also known as: Lehócz (HU), Lehovce (CZ), Liakhivtsi (RU)
48°33'43" N / 22°28'37" E
~ Introduction ~
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was part of the Kingdom of Hungary (11th century - 1920 and 1938-1944) with the name of Lehócz
in Ung megye (county), next part of Czechoslovakia (1920-1938) with the name of Lehovce
in Podkarpatská Rus (Sub-Carpathia), then part of the Ukrainian Soviet Socialist Republic (1945-1991) with the name of Liakhivtsi
and, since 1991, known as Lyakhivtzi, in the Uzhhorodskiy rayon (district) of Zakarpats'ka oblast (county) of Ukraine.
Other spellings/names for Lyakhivtzi are Ľachovce.
Lyakhivtzi is located about seven miles northeast of Khust (Huszt).
Jews probably settled in Lyakhivtzi in the late 18th century.
In 1880, the Jewish population was 102 and by 1910, the Jewish population decreased to 52.
By 1921, during the Czechoslovakian period, the Jewish population dropped to 45. A number of Jews were engaged in agriculture and commerce.
By 1930, the Jewish population dropped to 34.
With the Hungarian occupation of Lyakhivtzi in March, 1939, Jews were persecuted and pushed out of their occupations. In 1940-41, Jews from Lyakhivtzi were drafted into forced labor battalions and others were drafted for service on the Eastern front, where most died.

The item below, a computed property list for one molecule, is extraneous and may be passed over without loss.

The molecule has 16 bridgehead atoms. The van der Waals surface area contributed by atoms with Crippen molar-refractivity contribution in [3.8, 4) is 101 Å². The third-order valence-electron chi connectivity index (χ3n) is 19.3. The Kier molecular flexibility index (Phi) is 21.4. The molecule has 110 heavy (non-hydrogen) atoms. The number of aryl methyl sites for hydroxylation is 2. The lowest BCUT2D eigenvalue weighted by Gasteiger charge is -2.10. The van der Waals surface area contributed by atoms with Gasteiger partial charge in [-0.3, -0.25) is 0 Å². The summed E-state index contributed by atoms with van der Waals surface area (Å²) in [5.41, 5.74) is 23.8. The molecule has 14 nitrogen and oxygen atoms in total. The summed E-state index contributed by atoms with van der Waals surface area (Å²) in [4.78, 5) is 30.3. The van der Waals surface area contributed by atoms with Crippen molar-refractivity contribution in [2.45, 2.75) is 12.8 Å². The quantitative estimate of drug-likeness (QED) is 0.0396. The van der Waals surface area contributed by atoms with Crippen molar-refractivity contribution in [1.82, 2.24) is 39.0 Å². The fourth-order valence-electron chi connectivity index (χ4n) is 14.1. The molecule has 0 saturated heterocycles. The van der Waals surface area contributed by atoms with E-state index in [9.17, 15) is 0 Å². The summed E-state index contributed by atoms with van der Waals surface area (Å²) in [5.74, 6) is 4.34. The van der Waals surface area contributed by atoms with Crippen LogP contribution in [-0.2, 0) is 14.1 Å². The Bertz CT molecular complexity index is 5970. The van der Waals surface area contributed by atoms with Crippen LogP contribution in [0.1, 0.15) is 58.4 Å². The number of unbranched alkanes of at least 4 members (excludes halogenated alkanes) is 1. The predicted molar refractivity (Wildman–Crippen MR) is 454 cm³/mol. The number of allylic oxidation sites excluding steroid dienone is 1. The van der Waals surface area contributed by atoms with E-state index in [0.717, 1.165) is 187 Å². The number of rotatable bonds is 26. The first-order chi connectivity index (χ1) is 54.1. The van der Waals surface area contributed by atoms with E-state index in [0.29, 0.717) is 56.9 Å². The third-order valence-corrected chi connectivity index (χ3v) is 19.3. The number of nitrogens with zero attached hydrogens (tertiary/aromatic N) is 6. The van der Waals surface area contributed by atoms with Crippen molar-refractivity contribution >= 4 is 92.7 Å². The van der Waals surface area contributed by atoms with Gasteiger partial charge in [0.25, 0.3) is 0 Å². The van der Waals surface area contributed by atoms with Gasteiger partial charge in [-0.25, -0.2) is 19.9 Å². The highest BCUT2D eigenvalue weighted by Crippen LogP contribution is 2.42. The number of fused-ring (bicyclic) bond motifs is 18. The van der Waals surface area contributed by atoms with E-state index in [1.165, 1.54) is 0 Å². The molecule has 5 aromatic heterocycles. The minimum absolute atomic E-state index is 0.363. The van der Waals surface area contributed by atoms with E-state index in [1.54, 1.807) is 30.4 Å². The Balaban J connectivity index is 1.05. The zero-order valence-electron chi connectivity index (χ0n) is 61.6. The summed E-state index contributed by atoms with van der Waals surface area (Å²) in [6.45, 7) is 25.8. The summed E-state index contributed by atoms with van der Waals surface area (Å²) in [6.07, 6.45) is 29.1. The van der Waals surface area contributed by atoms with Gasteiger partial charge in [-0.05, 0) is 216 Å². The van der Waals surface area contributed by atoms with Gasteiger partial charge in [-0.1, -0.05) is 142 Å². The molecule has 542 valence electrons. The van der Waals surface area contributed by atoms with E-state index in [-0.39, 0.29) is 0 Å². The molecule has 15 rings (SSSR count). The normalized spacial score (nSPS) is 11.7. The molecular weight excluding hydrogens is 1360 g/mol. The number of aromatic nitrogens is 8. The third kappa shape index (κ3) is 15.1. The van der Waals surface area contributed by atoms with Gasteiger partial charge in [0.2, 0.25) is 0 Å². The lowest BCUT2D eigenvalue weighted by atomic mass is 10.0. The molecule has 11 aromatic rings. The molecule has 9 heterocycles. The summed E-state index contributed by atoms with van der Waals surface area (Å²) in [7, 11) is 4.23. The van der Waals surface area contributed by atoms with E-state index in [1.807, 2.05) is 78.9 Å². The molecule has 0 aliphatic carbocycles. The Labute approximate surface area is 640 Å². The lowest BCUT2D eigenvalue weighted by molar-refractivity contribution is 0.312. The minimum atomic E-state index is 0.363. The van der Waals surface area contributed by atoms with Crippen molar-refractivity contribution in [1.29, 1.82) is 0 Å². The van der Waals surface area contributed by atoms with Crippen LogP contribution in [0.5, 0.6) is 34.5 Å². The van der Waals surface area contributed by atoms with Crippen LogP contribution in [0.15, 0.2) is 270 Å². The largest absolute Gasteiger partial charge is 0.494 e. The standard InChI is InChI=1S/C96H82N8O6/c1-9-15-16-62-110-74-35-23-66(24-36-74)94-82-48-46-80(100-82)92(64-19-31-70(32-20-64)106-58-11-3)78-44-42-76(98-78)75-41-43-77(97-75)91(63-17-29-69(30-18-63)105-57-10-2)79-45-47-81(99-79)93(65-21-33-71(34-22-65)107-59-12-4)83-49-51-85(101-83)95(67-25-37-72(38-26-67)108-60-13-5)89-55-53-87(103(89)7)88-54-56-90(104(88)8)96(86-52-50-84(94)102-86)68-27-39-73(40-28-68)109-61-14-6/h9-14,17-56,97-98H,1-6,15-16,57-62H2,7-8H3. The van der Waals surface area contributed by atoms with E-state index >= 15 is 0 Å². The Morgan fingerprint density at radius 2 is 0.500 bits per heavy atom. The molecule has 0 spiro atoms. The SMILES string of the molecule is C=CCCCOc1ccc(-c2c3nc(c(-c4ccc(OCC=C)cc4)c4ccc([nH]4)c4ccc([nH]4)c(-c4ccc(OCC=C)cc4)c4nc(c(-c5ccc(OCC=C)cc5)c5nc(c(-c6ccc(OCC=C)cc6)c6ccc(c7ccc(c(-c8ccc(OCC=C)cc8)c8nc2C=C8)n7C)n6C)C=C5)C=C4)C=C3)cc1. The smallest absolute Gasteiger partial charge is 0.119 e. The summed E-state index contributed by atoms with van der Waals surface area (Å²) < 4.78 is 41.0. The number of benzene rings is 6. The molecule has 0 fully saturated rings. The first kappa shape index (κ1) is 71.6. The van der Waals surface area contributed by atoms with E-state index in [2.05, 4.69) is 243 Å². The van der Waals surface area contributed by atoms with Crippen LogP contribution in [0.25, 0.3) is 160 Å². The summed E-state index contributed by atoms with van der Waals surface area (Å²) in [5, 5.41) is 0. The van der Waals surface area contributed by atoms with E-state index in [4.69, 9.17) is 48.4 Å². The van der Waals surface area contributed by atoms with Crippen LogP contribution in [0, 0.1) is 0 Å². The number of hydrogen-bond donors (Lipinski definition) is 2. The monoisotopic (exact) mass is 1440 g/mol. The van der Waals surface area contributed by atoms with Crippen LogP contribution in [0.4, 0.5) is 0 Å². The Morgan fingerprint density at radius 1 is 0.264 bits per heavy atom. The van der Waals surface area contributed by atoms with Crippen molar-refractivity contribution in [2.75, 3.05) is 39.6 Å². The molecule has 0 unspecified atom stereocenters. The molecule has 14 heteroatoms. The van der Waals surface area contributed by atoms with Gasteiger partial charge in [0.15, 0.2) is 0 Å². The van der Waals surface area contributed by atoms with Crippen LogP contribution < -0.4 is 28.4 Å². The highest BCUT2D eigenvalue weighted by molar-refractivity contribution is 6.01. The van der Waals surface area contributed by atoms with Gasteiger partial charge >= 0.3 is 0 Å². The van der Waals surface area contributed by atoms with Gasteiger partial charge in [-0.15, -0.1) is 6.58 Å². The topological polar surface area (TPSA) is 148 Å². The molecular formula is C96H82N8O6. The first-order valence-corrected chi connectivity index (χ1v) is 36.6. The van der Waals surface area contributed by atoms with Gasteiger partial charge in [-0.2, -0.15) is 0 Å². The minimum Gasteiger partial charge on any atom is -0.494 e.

By 1941, the Jewish population had decreased to 33 and it was at this time, a few Jewish families without Hungarian citizenship were expelled to Nazi occupied Ukrainian territory, to Kamenets-Podolski, and murdered there.
The remaining Jews of Lyakhivtzi were deported to Auschwitz late May, 1944.
A great many of the Jews from Lyakhivtzi were murdered in Auschwitz and any survivors settled elsewhere.
In 2001, Lyakhivtzi had about 430 inhabitants and no Jews live there today.
Sources (portions): Budapest, c. 1941
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